Cut from different cloth

Nov 07, 2006
Iron Abundances in Dwarf Galaxies
Distribution of the iron content (in logarithmic scale) in four dwarf neighbouring galaxies of the Milky Way (Sculptor, Sextans, Fornax, and Carina), shown as relative fraction, as derived from the FLAMES/VLT observations. There is a great diversity from system to system, which reflects their widely different star formation and chemical enrichment histories. There is, however, a common denominator: contrary to naive expectations, there is a dearth of stars with very low amount of iron, i.e. with a metallicity < -3.

A large survey, made with ESO's VLT, has shed light on our Galaxy's ancestry. After determining the chemical composition of over 2000 stars in the four nearest dwarf galaxies to our own, astronomers have demonstrated fundamental differences in their make-up, casting doubt on the theory that these diminutive galaxies could ever have formed the building blocks of our Milky Way Galaxy.

"The chemistry we see in the stars in these dwarf galaxies is just not consistent with current cosmological models," said Amina Helmi of the Kapteyn Astronomical Institute in Groningen, The Netherlands, and lead author of the paper presenting the results. "It shows that there is plenty of astronomy to learn in our backyard."

Our Milky Way Galaxy is surrounded by a number of dwarf satellite galaxies, which because of their loosely rounded shape are referred to as 'dwarf spheroidal' galaxies. Faint and diffuse, these dwarf galaxies are a thousand times fainter than the Milky Way itself, making them the least luminous galaxies known.

Modern cosmological models predict that small galaxies form first, and later assemble into larger systems like our Galaxy. Since the Universe initially only contained hydrogen and helium (most of all other chemical elements being synthesized inside stars), dwarf galaxies should have the lowest heavy element content. Not so, say the astronomers.

As part of a large observational programme, the Dwarf galaxies Abundances and Radial-velocities Team (DART), Helmi and her colleagues from institutes in 9 different countries used the FLAMES instrument on ESO's Very Large Telescope to measure the amount of iron in over 2000 individual giant stars in the Fornax, Sculptor, Sextans and Carina dwarf spheroidals.

The dwarf spheroidals Fornax, Sextans, Sculptor and Carina are named after the constellations in the region of the sky in which they are observed. The Fornax galaxy was one of the first to be discovered, in 1938, and one of the largest in the Milky Way's immediate neighbourhood. It lies at a distance of roughly 450 000 light years, around one-fifth of the distance to the Andromeda Galaxy, and emits light equivalent to 16 million Suns. Also discovered in 1938, the Sculptor dwarf spheroidal lies just 260 000 light years away. It has the luminosity of around 2 million Suns. Carina was discovered in 1977 at a distance of around 330 000 light years, with a luminosity equivalent to 400 000 Suns. Sextans is the most recently discovered of the galaxies, having been first spotted in 1990. It lies 280 000 light years away and has a luminosity equivalent to 500 000 Suns.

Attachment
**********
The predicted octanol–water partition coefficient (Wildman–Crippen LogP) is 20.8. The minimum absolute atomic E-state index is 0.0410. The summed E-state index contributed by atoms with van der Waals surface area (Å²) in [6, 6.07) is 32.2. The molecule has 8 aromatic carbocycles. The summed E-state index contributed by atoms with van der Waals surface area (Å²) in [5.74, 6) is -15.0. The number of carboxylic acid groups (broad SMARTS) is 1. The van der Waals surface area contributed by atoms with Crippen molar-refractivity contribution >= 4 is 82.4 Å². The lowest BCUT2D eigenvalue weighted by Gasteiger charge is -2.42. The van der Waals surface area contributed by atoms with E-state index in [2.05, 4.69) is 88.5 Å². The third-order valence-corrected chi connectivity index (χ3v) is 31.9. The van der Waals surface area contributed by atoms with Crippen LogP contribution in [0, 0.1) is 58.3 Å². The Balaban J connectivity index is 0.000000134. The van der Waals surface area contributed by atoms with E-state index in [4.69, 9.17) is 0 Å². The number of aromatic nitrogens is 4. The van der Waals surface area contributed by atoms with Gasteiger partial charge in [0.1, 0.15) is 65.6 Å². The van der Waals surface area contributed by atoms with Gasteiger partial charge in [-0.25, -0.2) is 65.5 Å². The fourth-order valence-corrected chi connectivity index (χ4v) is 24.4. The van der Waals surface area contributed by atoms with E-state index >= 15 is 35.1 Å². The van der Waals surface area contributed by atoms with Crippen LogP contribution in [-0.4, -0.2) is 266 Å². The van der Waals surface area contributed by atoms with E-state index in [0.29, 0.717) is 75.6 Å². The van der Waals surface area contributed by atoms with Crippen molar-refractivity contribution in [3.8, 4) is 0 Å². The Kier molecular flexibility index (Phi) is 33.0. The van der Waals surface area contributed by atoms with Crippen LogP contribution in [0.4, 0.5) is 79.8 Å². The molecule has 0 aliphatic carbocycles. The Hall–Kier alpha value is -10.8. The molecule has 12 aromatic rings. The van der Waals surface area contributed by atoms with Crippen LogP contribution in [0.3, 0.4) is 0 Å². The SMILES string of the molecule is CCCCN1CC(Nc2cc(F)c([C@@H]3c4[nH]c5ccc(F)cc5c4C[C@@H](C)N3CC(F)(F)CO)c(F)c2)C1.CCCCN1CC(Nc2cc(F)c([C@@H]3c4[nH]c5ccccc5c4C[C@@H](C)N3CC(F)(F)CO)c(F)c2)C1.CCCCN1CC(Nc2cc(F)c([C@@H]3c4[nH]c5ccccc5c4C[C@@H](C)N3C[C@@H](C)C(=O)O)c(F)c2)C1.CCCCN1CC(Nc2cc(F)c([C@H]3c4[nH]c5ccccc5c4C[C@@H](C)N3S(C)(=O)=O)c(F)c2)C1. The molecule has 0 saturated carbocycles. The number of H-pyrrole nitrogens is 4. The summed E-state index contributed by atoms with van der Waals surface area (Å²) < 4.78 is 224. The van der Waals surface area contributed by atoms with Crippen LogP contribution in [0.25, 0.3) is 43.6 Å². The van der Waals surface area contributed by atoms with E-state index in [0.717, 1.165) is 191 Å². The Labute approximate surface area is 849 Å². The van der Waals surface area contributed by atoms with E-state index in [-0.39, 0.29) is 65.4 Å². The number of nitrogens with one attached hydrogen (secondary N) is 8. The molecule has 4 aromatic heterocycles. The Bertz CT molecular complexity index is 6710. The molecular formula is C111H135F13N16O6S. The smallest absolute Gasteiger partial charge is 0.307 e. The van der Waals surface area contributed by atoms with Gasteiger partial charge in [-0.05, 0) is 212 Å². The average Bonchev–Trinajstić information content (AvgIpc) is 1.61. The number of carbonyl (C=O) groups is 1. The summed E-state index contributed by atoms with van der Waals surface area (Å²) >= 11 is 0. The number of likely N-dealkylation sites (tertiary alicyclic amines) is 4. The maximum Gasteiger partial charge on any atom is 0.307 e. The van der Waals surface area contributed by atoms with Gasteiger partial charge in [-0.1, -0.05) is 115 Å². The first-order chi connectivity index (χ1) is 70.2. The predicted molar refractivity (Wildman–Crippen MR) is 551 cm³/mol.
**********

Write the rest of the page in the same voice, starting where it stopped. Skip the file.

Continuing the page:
Their data unearthed fundamental differences in the dwarf galaxy stars' chemical composition compared with those in our galactic halo, calling into question the merger theory as the origin of large galaxies' haloes. Whilst the average abundances of elements in the dwarf spheroidals is comparable with that seen in the Galactic halo, the former are lacking the very metal-poor stars that are seen in the Milky Way - the two types of systems, contrary to theoretical predictions, are essentially of different descent.

"Our results rule out any merging of the nearby dwarf galaxies as a mechanism for building up the Galactic halo, even in the early history of the Universe," said Helmi. "More detailed chemical abundance studies of these systems are needed, as this will tell us more about what happened at those early epochs in our local Universe".

Source: European Southern Observatory

Explore further: We're not alone—but the universe may be less crowded than we think

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